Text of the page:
Create a new page

We now have to revisit Roo to create a new page, add the required components to the page including our blog posts component and to add the page to the site navigation. To do this start Roo and first create the page:

roo> surf page create --id news --template home

We create a new page based on the existing template for the Home Page. Next we add the blog posts to the main region of the page:

roo> surf component create --page news --region main
  --url /news/posts

We can then run a report to see if we need to add addditional components:

roo> surf report page --id news
Report on Page news

Basic Information

Id: news
Name: news
Path: pages\news\news.xml
Instance: home
Template: home
Page Scoped Components

Region: main Url: /news/posts
Region: side Scope: page Configued: false

Template Scoped Components

Region: header Url: /company/header
Region: horznav Url: /navigation/horizontal
Region: footer Url: /company/footer

Global Scoped Components

Page Associations


It seems that the component for the side region is missing, so we simply add the same component as the one used for the home page. I simply looked it up in the file pages/home/home.xml and it is the component /home/side:

roo> surf component create --page news --region side 
  --url /home/side

The last thing we need to do is to add our new page to the horizontal navigation by creating an association between the page home and our new page called news:

code>roo> surf page association create --sourceId home 
  --destId news

We can now exit Roo:


Before starting Jetty again, visit the page news.xml and set authentication to user instead of none. Save the file and run Jetty again.

c:\projects\surf-alfresco>mvn jetty:run

Test the new page

Now test the application by visiting http://localhost:8180 again. You should see a news button added to the horizontal navigation:

When you click the news page, the system shows the login page again and returns to the news page on a successful login:

We now have added a page to Surf’s Quick Start application that enables the user to authenticate against Alfresco and read blog posts stored in the backend repository.


Spring Surf and Spring Roo provide a very promising development approach enabling the Java developer to focus on getting things done without having to create huge amounts of code and a lot of configuration files. The built-in support for Alfresco makes Surf a perfect framework to build your Alfresco front-end application. With the upcoming CMIS (Content Management Interoperability Services) standard we will even have a standard interface to access content repositories.

The upcoming Alfresco book Professional Alfresco (ISBN 978-0-470-57104-0) is now available for pre-order at Amazon. I look forward to this publication since it is written by Alfresco insiders including CTO John Newton, Chief Architect David Caruana and product managers Mike Farman and Michael Uzquiano. The book will be published by Wrox Press and is expected to be available in May.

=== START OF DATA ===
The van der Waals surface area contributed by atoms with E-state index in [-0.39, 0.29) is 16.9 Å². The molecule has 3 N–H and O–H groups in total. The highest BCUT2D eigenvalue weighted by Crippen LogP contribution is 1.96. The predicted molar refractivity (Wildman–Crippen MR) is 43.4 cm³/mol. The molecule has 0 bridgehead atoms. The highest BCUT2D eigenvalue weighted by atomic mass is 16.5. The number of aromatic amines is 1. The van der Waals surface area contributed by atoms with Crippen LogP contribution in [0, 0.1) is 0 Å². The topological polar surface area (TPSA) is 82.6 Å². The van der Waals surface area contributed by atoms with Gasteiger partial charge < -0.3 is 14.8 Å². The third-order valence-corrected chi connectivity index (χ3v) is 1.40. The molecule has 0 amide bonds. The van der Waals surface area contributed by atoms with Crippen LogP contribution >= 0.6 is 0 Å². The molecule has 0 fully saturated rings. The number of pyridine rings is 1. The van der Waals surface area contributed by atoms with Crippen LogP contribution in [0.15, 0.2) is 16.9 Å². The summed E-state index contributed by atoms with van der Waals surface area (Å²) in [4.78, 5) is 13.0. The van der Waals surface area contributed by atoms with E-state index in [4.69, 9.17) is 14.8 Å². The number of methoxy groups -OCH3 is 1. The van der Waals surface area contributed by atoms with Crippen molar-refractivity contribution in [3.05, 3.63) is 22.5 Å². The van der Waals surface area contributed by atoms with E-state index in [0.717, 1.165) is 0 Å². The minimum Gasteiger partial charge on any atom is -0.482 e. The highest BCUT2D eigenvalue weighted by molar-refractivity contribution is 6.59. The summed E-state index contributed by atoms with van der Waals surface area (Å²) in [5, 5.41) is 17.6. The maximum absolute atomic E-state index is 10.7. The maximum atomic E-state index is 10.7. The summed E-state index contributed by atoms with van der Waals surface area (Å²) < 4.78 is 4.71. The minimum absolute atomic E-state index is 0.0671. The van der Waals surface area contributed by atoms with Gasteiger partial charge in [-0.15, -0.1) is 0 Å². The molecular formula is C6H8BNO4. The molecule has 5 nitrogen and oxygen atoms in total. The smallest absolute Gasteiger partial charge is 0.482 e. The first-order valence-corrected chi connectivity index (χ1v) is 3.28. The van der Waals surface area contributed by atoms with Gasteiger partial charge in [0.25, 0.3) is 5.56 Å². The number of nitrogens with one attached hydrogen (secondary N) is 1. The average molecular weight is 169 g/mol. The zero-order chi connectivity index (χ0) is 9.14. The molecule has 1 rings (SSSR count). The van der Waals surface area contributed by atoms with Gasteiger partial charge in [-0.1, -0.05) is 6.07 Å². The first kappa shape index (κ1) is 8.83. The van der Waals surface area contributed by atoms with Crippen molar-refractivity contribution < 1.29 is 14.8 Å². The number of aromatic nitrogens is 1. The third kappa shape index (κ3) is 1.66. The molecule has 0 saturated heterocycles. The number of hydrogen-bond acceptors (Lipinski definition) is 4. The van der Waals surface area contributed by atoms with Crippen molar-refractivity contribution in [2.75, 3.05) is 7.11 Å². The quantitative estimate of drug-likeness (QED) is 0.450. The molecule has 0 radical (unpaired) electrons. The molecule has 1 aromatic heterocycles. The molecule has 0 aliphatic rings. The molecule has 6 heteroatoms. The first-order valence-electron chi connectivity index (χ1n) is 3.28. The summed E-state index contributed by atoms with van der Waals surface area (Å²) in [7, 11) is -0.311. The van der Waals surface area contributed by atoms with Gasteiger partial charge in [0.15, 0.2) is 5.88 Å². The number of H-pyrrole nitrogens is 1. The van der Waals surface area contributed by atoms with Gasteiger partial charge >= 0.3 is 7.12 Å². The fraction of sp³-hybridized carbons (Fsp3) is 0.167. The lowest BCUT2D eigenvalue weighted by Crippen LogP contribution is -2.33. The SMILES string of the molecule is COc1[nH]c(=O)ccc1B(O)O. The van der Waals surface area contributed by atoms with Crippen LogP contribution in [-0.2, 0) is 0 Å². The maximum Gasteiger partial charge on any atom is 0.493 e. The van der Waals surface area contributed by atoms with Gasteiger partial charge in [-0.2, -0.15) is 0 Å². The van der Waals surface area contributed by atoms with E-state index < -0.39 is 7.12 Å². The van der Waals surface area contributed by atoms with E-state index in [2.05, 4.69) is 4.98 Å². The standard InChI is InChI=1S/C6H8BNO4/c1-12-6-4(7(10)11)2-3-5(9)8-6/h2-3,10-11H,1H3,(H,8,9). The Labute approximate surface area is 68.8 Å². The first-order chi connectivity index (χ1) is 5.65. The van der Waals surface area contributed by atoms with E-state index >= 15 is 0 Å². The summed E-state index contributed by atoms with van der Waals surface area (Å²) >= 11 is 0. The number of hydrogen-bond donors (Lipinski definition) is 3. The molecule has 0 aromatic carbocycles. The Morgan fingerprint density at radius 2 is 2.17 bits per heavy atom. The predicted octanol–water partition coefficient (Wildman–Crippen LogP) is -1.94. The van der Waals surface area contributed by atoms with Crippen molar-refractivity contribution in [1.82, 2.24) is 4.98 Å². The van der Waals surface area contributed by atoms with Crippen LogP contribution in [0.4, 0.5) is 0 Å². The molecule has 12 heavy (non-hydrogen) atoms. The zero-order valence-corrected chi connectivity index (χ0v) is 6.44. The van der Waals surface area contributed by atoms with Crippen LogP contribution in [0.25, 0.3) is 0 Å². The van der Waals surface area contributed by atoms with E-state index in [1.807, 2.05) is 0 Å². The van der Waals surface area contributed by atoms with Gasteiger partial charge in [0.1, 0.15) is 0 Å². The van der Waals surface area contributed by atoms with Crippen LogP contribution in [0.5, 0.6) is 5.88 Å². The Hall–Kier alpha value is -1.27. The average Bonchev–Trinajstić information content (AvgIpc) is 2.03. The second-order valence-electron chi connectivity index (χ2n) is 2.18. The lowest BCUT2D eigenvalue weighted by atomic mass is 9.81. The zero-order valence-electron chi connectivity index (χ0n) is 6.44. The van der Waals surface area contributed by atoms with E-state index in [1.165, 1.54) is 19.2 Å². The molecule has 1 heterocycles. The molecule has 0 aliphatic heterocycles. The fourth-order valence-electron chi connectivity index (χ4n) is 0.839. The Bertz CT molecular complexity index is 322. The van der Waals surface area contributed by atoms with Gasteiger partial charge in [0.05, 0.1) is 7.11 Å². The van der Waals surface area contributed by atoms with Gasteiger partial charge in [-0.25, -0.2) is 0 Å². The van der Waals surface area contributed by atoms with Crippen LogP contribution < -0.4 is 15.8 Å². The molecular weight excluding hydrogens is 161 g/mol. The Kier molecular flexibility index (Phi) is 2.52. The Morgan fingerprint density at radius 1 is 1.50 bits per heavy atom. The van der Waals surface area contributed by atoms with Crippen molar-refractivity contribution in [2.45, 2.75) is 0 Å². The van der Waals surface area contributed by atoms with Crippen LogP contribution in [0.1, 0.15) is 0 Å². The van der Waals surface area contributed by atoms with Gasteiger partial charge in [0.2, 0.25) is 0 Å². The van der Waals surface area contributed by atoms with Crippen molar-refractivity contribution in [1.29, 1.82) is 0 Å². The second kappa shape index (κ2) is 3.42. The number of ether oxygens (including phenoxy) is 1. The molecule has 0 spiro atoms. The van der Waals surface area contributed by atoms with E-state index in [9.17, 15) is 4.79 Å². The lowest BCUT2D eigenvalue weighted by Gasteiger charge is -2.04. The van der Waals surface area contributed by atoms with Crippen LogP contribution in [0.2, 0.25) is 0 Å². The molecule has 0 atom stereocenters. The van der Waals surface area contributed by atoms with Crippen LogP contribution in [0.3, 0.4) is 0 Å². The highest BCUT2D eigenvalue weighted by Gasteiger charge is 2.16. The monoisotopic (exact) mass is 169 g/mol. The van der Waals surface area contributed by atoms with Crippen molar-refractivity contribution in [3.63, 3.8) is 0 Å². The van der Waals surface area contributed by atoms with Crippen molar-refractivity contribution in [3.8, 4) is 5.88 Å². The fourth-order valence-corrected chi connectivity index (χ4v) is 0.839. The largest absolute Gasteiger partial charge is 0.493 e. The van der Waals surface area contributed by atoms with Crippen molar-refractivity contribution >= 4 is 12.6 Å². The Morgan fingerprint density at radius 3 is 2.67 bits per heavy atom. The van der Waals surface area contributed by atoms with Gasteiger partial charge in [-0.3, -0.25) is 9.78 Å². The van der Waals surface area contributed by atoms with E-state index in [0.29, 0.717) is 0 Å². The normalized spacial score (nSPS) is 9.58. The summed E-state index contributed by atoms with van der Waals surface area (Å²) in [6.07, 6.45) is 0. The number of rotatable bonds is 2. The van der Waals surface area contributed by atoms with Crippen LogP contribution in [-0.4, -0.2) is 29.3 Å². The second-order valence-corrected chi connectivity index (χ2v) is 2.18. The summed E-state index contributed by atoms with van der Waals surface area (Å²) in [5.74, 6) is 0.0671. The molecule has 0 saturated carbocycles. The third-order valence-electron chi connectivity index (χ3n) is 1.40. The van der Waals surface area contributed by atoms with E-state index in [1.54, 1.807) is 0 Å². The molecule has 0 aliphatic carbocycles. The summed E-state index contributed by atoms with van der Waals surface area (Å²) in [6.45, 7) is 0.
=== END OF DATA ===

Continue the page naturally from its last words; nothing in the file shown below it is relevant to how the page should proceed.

Professional Alfresco seems to focus on developing Alfresco extensions using light-weight scripting technologies. This topic is increasingly important for Alfresco developers and only covered to some extend in the other books available about Alfresco. The Alfresco Developing Guide by Jeff Potts focuses more on writing Java customizations and Alfresco 3 Enterprise Content Management Implementation focuses on the out of the box functionalities and configuration options. From the Table of Contents it is difficult to judge if the book covers more advanced topics related to Web Scripts, Surf and Share development.

This “work in progress” looks very promising. Together Spring Surf and OpenCMIS will provide a platform for building CMIS enabled web applications.

Spring Surf documentation

I am positively surprised about the amount of documentation that is already available for the Spring Surf project. Spring Surf is a web application framework based on light weight scripting technologies. It used to be part of the Alfresco software stack, but they decided to contribute it to Spring Source. Alfresco’s primary concern is to deliver a first class content management platform and not a web framework. There are some strong concepts behind the Surf framework, but the lack of tooling and documentation made it almost impossible to use it in real world projects, although Alfresco managed to build their collaboration product on top of this framework.

Spring Surf is basically an implementation of the Model View Controller (MVC) pattern, a well known design pattern used by web developers to design user interfaces.

In this pattern the model represents the non-visual objects that contain the information we want to show, the view contains the presentation of this information in the user interface and the controller handles all the changes we make to the information. In Spring Surf you can implement this pattern using light weight scripting technologies like JavaScript for the controller and Freemarker for the view.

One of the drawbacks of Spring is that the framework requires a lot of configuration and Spring Surf is no exception. Thanks to frameworks like Ruby on Rails, that introduced new concepts like convention over configuration and scaffolding, the Spring Source community realizes that developers need tools right from the start to avoid a steep learning curve and to reduce development cycle times. Spring Surf provides an Eclipse plugin and the command-line tool Roo to get you started and these tools look promising.

But the best is yet to come and that is support for the Content Management Interoperability Services (CMIS) standard. Once available this technology will enable developers to create web applications against content management back-ends like Alfresco using an approach similar to the way you use SQL to talk to a relational database.